As I submit this blog, I am anxious to follow the high school students (and many of their parents) who will come together today in Washington to use their collaborative voice for influence as part of the “March for our Lives”. There are also over 800 events planned worldwide. With my ongoing hip injury, I will not be walking in an event but want to honor the efforts with this writing. Beginning in my second blog on December 16, “Starting with the students”, I have consistently gone back to the message of student relationships, the need for conversations with students and the attention that must be paid to the needs of students if we are truly about improving schools.
I have written about some of the conversations that I have had with students who have articulated the disconnect that they feel at school and their own desires to learn, to have a voice and to be understood. I believe this to be a critical factor in our world of education and I also feel that it is frightening to many educators. Sometimes, we avoid those conversations that are needed and we focus more on the curriculum to be taught, the assessments to be given and the accountability that is ever-present. In this sixteenth blog on school improvement, let’s look at the mental well-being of our students and how important it is for their voices to be heard.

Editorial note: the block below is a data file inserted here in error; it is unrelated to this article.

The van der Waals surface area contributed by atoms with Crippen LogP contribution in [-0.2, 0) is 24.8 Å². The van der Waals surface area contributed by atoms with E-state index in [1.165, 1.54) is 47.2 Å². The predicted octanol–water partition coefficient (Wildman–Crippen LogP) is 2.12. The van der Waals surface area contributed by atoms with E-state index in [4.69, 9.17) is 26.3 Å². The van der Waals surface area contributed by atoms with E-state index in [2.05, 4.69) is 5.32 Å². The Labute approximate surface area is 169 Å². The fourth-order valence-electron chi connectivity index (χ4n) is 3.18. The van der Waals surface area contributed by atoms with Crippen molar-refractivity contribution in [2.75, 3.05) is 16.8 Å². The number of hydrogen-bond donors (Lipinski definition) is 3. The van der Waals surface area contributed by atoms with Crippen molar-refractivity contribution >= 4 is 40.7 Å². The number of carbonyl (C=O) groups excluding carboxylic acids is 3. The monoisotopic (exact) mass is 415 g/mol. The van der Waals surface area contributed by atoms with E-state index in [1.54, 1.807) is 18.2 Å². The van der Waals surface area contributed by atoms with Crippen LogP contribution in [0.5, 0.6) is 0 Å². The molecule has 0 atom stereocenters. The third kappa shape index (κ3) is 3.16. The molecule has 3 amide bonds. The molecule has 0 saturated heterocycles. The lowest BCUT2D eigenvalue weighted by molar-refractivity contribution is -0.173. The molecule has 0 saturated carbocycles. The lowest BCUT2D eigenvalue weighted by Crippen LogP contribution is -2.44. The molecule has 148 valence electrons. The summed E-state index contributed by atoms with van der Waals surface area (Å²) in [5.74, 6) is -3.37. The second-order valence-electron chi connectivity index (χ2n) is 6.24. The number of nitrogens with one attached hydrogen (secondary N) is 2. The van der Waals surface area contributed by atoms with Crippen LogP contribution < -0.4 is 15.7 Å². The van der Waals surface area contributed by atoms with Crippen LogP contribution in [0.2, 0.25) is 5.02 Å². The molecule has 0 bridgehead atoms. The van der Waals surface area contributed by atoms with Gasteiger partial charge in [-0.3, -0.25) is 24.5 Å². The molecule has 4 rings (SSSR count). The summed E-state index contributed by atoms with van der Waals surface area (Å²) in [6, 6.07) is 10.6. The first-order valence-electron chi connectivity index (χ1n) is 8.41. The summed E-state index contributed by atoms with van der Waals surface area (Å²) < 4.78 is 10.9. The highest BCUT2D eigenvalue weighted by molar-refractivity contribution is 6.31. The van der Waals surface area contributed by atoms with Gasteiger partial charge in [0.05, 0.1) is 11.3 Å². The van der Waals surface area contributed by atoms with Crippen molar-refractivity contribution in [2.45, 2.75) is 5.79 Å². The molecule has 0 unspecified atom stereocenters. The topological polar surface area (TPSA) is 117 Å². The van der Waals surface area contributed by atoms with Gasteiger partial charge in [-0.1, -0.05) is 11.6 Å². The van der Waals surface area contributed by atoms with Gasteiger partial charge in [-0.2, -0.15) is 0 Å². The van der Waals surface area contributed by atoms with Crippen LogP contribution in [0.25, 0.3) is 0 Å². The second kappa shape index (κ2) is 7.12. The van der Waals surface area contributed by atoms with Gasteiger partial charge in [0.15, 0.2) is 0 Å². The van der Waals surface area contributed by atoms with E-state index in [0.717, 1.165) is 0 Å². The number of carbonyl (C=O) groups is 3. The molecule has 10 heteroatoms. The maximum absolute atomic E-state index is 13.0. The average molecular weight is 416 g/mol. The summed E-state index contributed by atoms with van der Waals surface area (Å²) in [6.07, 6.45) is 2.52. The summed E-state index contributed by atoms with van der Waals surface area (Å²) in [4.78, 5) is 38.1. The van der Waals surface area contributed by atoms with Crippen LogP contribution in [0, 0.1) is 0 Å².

As I was reflecting on what to write about this week, I read a post from edutopia.org titled, “In High School, the Kids Are Not All Right” by David Tow. Mr. Tow speaks to the same needs that I have seen in efforts to improve schools… attending to the mental well-being of our students. He suggests, that many times, we educators have used a strategy to try to support students that actually works against us… telling them to take some time to get themselves together and to get caught up on their work. I am sure that I used this strategy myself back in the days of teaching and when I think about it, how was this making a difference for my students? What great changes can be made when we basically tell someone to take time and get themselves together, oh, and while you are at it, get all caught up with everything that has stressed you out. Thinking about it now, I recognize that this is without support or understanding of what actually caused the concerns in the first place.
The real difference that I made was when I learned to talk to the students and honestly listen to what they needed, what they feared and what their dreams were. I know that once I knew how to do that, and was not afraid of the student voice, I was much more impactful as an educator.